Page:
Boss Lady

What happens if you co-own a business with your spouse and you separate?

on


Like a house or car, a business is considered to be an asset in family law property proceedings. When identifying assets during a separation, an interest in a business is one of the assets that will be given a dollar value which will form part of the pool of assets in which you must deal with.

What are your options?

If you own and operate a business with your former spouse and you have separated, there are a few options.

  1. You can continue to operate the business together for a set period of time but most of the time this creates more headaches and impacts the negotiations. Not to mention the need for a “clean break”, ending the financial relationship between you both; or
  2. You can sell the business and divide the proceeds, but that may stop an otherwise successful business in its tracks; or
  3. You can negotiate with your former spouse to retain the business and buy them out or vice versa. This is where the value of the business is crucial as it dictates what you pay your former spouse for the value of their share of the business.

How do you know which option is right for you?

Deciding whether to continue to operate the business together, organise a buyout or sell the business will come down to a number of factors. What do you want for the business? Is the business reliant on your skills? What will your financial situation look like if you sell or receive a buyout? Can you afford to buy out your former spouse?

Working with a former spouse

It is possible to continue to run a business with your former spouse, but it’s unlikely to be smooth sailing and definitely not the preferred option.

It’s not a good idea to make the decision to continue running a business together simply to avoid the difficulty of a sale or buyout. Typically those issues will arise once again down the track when one party decides or is forced to exit. And in the meantime you’ll be forced to work with someone you don’t get along with.

In the short term you may opt to work together for the interim pending a sale or transfer of shares pursuant to final settlement.

You should only decide to continue to operate the business together if you’re genuinely comfortable working together. The spouses that are likely to succeed in this despite their relationship breakdown will be those spouses who still have a lot of respect for and trust in each other. They know there will be challenges but they are committed to making it work for the good of the business and their respective interests. Usually there are separate business interests formed to reflect the division and partnership agreements are executed with the full understanding of each spouse’s rights.

Having clearly defined roles, developing ground rules for how to keep personal disagreements out of the workplace and putting in place formal structures to protect both parties will help make the arrangement more smooth. This may involve establishing a buy-sell agreement which sets out the terms for a sale if one party dies, is incapacitated due to illness or injury or wants to sell. You will also need to consider what happens if your former spouse remarries or has children with a new partner. To protect the business assets you may opt to use a trust.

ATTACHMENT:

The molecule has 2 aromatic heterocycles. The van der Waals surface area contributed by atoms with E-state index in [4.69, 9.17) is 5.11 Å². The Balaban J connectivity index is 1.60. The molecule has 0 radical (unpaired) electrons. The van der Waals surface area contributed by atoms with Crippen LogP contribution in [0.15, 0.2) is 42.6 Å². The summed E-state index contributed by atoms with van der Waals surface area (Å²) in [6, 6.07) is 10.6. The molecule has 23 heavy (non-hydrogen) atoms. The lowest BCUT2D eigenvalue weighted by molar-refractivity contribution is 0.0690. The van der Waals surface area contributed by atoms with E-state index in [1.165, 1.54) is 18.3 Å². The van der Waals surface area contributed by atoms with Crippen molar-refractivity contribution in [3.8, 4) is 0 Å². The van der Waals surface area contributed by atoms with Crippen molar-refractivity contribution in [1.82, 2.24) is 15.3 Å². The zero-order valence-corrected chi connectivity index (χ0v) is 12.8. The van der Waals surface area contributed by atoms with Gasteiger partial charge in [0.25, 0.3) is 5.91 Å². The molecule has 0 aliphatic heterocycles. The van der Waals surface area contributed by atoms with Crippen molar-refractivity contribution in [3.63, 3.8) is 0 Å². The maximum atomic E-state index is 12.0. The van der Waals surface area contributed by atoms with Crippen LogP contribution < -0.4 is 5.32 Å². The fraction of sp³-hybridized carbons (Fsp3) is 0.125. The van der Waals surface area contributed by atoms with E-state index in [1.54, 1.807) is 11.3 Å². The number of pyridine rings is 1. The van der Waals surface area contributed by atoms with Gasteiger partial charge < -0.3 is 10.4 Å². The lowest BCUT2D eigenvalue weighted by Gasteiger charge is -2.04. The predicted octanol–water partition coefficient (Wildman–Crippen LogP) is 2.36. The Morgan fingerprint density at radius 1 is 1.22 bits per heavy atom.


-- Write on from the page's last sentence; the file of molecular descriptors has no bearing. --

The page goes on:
Negotiating a buyout

A buyout can be a complex and expensive process. If the marriage has enough assets to offset the value of the business then a simple ‘swap’ of cash and super assets can be arranged, but this isn’t always possible.

Selling the business

A sale can be a neater decision, but it may prematurely end your plans for the business which can take a big toll. It can also leave both parties worse off financially by cutting off a source of income and increasing expenses. Unfortunately you may have no choice but to sell, even if you don’t want to, to ensure an equitable division of assets.

What challenges can arise?

If there is no agreement on the value of the business then the first step will be to get the business valued. This is where many people run into trouble. It can be very difficult to value a business and valuations may vary due to the methodology adopted by each expert including assumptions made based on their opinion.

In the case of a buyout, one party will want the value to be as high as possible, while the other will want the value as low as possible. If the parties don’t agree on a value, they can be forced to sell, even if this is against their wishes. If the parties cannot agree on a valuer then the matter may go to Court and either an expert will be appointed by the Judge or an order for the sale of the business may be made.

The best thing you can do is to talk to your lawyer to determine a best case scenario and a plan of attack to make it possible.

About Kristy-Lee Burns

kristyleeb@thebusinesswomanmedia.com'

Kristy-Lee Burns is a skilled Family Lawyer at Owen Hodge Lawyers.. Kristy’s legal knowledge, communication skills and life experience, together with her ability to relate and connect with people in challenging times assists her in building and maintaining excellent client relationships. Prior to joining Owen Hodge Lawyers in 2018, Kristy worked both in the Sydney CBD and Southern suburbs of Sydney, working closely with reputable and highly experienced Counsel on a number of complex property and parenting matters. www.owenhodge.com.au.

Recommended for you

What Do You Think?

Your email address will not be published. Required fields are marked *